The brides – 22 of them this season, to be exact – call her about the important details of their weddings at all hours of the day. Should they go with organza or satin gowns? Fresh tulips or gardenias? Garden tents or opulent ballrooms? At every turn, Linnyette’s ready.
“People think being a wedding planner is so glamorous, but it’s not,” said the Baltimore native who, in addition to running a high-profile business – Premiere Event Management – also serves as a consulting “wedding diva” on the Style Network’s “Whose Wedding is it Anyway?”
“It’s really hard work,” she said. “Television has glamorized this business, but there’s a lot of pressure. (Weddings are) a financial investment and an emotional investment.”
So, how did a sociology major with interests in religion, politics and economics wind up becoming an expert on all things matrimony? Richardson-Hall certainly didn’t see it coming following her 1984 graduation from UMBC.
“Did I have any idea I was going to be a wedding planner?” she asked. “Of course not. I had a degree, but I wasn’t quite sure what I wanted to do.”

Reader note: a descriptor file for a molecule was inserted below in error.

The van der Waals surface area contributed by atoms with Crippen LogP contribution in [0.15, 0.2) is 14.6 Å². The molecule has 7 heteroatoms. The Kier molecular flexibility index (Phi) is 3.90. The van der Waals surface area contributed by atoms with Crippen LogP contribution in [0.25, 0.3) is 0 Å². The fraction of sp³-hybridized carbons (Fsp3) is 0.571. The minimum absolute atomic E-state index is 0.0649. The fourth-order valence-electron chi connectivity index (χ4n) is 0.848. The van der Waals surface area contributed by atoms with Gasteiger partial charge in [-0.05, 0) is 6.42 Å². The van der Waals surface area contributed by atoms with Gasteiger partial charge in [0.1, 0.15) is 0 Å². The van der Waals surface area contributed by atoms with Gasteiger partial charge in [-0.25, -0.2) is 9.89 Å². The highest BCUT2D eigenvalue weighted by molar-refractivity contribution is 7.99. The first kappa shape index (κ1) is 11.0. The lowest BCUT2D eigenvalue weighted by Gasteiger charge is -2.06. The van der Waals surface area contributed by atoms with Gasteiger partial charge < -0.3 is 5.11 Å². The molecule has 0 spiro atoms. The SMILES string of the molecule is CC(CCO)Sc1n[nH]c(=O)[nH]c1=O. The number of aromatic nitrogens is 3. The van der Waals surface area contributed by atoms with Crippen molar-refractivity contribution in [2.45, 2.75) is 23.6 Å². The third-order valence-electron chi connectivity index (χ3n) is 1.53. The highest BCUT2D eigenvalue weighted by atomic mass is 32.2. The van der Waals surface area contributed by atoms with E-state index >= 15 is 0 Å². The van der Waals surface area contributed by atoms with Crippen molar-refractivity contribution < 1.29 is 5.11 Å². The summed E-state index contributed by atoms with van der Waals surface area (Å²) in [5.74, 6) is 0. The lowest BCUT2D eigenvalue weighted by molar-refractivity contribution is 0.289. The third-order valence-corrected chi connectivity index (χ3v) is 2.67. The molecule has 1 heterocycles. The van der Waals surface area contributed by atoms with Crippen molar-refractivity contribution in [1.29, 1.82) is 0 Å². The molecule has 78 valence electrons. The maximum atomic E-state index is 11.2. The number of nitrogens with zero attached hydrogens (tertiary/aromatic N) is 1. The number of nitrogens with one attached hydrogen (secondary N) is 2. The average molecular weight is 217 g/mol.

Following graduation, Richardson-Hall “fell into” the financial industry, working her way up the ladders of a variety of local institutions. She then moved into telecommunications, serving as a regional administrative manager for what would later be known as MCI World.com. While her career fulfilled Richardson-Hall’s need to work with people, it still left her craving more.
It wasn’t until Richardson-Hall planned her very own wedding for 300 guests in 1993 that she truly found her calling. She thrilled in the planning, the details – and the compliments she received from her guests.
A year later, she launched Premiere Event Management and www.theWeddingDiva.com, “and it’s been going gangbusters ever since,” she said, laughing.
With an ever-growing list of clients, television and publishing commitments and a side business training wedding planner wannabes, Richardson-Hall appears to have found a niche, catering to a clientele interested in creating something new and different – often while preserving the traditions of a variety of cultures.
“I don’t do cookie-cutter weddings,” said Richardson-Hall, whose Web site touts several of her weddings, including a Carribbean-themed “Moonlight on the Beach,” a formal “Hollywood Glamour” event, and a “Fall Fantasy” wedding, complete with wreaths and décor meant to bring the colors of autumn indoors.
In handling such events, Richardson-Hall seems to have found the secret to wedding planner success: knowing that the bride is always right.
“I get very close to my clients. There are so many details, but they trust me implicitly,” she said. “They’re all a creative challenge.”
– Jenny O’Grady
Originally posted in July 2005